Livelihoods in displacement: Supporting families' self-reliance

from ACTED
Published on 12 Jan 2018 View Original

In Somalia, 6.2 million people still remain severely food insecure while the humanitarian context in the country continues to deteriorate. Drought conditions spanning over four consecutive poor rainy seasons have severely intensified the humanitarian crisis.

In Kismayo, more families continue to be displaced, lack food, clean water and other basic needs. The minimal rains and less food production in the region has forced families to seek alternative ways of coping with the devastation. ACTED, through its partner SADO is working in Kismayo to provide drought-affected families living in Dalxiiska camp with food, water and other basic needs. After many months of suffering, Daud,married with 7 children, was identified as one of the most vulnerable in his community and received financial support from ACTED’s USAID-OFDA funded project. The project aims at increasing access to basic needs and services improve water, hygiene and sanitation for populations affected by the drought. For four months, Daud was enrolled in a cash-for-work programme which provides beneficiaries with short-term employment to help them achieve economic independence. Through the programme, Daud worked in the community filling potholes along the feeder roads in Dalxiiska camp, an activity that gives beneficiaries an opportunity to restore key community infrastructure.

Sustainable businesses offering livelihood support to displaced families in the camps

Daud used the cash earned to repay all his debts and most importantly start a business in the Dalxiiska camp. When he received his first cash transfer, he built a small shop which he stocked with commodities such as rice, sugar, pasta and salt, among others. In the second month, his client-base increased significantly forcing him to restock and diversify his commodities to cater for the demand in the camp. “Before this project, I earned very little cash from day to day labour work which was not enough to feed and sustain my family of eight. Now I can comfortably provide for my family; thus meeting the basic needs such as food, medical, and education,” Daud added. Business was looking up for him and that meant a sustainable livelihood for his family. “Currently, I serve over ten clients in a day who buy different things from foodstuff to other essential goods,” Daud said happily. The project has improved his income by boosting his ability as a breadwinner. The family had been struggling to put food on the table but now they are food sufficient and have all their family needs met, an act that has restored their self-worth as a family.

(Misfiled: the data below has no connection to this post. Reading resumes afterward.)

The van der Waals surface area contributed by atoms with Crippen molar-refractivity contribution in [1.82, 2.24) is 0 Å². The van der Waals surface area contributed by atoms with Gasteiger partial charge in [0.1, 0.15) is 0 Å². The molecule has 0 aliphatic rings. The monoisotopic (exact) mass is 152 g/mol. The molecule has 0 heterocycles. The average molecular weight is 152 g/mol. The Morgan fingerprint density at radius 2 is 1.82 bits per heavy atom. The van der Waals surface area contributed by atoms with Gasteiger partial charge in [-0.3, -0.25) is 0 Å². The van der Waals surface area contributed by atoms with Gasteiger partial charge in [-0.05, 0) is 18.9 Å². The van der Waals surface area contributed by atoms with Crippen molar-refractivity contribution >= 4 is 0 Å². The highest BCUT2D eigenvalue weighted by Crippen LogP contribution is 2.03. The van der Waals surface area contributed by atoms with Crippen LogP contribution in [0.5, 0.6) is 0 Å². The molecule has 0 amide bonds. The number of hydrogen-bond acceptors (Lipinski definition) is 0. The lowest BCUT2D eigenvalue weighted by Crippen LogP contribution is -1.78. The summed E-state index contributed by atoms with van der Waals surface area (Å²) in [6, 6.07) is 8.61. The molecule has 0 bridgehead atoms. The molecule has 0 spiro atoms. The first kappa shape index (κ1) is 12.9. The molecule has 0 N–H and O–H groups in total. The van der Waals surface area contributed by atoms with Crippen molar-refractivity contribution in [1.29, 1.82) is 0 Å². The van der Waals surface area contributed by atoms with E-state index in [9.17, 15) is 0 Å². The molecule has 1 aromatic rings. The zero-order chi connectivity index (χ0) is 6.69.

The project provides a short-term income boost for crisis-affected households through the provision of conditional and unconditional cash transfers improving their capacity to meet basic needs as well as facilitating economic recovery at household level. With the rising number of displaced populations in Somalia, ACTED has commenced camp coordination and camp management activities in Baidoa and Kismayo regions. Through the mobile response approach (MRTs), ACTED will enhance coordination, information management, site monitoring community participation, and protection for vulnerable individuals living in camp-like settings. This will improve the dignity and quality of life of IDP settlement residents during displacement while seeking and advocating for durable solutions.